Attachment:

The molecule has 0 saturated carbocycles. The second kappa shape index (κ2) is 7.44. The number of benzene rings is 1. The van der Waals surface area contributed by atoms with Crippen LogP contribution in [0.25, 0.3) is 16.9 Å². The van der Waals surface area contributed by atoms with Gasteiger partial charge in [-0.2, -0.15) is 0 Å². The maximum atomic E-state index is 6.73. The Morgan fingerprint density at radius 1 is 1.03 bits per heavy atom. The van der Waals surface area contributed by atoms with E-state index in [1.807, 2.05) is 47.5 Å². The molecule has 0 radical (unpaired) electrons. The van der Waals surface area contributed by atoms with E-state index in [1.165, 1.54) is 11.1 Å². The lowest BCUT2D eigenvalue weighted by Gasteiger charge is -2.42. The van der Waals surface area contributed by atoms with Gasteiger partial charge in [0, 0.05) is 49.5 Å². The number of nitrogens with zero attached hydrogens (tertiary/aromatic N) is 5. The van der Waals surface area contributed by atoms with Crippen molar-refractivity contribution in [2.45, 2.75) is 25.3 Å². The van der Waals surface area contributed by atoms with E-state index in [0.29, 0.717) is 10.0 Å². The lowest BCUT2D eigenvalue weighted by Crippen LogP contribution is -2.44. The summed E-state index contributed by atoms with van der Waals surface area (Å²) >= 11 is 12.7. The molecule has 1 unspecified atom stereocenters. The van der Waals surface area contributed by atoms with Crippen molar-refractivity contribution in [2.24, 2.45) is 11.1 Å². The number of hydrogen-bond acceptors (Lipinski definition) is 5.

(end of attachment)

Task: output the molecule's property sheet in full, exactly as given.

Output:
The molecule has 0 saturated carbocycles. The second kappa shape index (κ2) is 7.44. The number of benzene rings is 1. The van der Waals surface area contributed by atoms with Crippen LogP contribution in [0.25, 0.3) is 16.9 Å². The van der Waals surface area contributed by atoms with Gasteiger partial charge in [-0.2, -0.15) is 0 Å². The maximum atomic E-state index is 6.73. The Morgan fingerprint density at radius 1 is 1.03 bits per heavy atom. The van der Waals surface area contributed by atoms with E-state index in [1.807, 2.05) is 47.5 Å². The molecule has 0 radical (unpaired) electrons. The van der Waals surface area contributed by atoms with E-state index in [1.165, 1.54) is 11.1 Å². The lowest BCUT2D eigenvalue weighted by Gasteiger charge is -2.42. The van der Waals surface area contributed by atoms with Gasteiger partial charge in [0, 0.05) is 49.5 Å². The number of nitrogens with zero attached hydrogens (tertiary/aromatic N) is 5. The van der Waals surface area contributed by atoms with Crippen molar-refractivity contribution in [2.45, 2.75) is 25.3 Å². The van der Waals surface area contributed by atoms with E-state index in [0.29, 0.717) is 10.0 Å². The lowest BCUT2D eigenvalue weighted by Crippen LogP contribution is -2.44. The summed E-state index contributed by atoms with van der Waals surface area (Å²) >= 11 is 12.7. The molecule has 1 unspecified atom stereocenters. The van der Waals surface area contributed by atoms with Crippen molar-refractivity contribution in [2.24, 2.45) is 11.1 Å². The number of hydrogen-bond acceptors (Lipinski definition) is 5.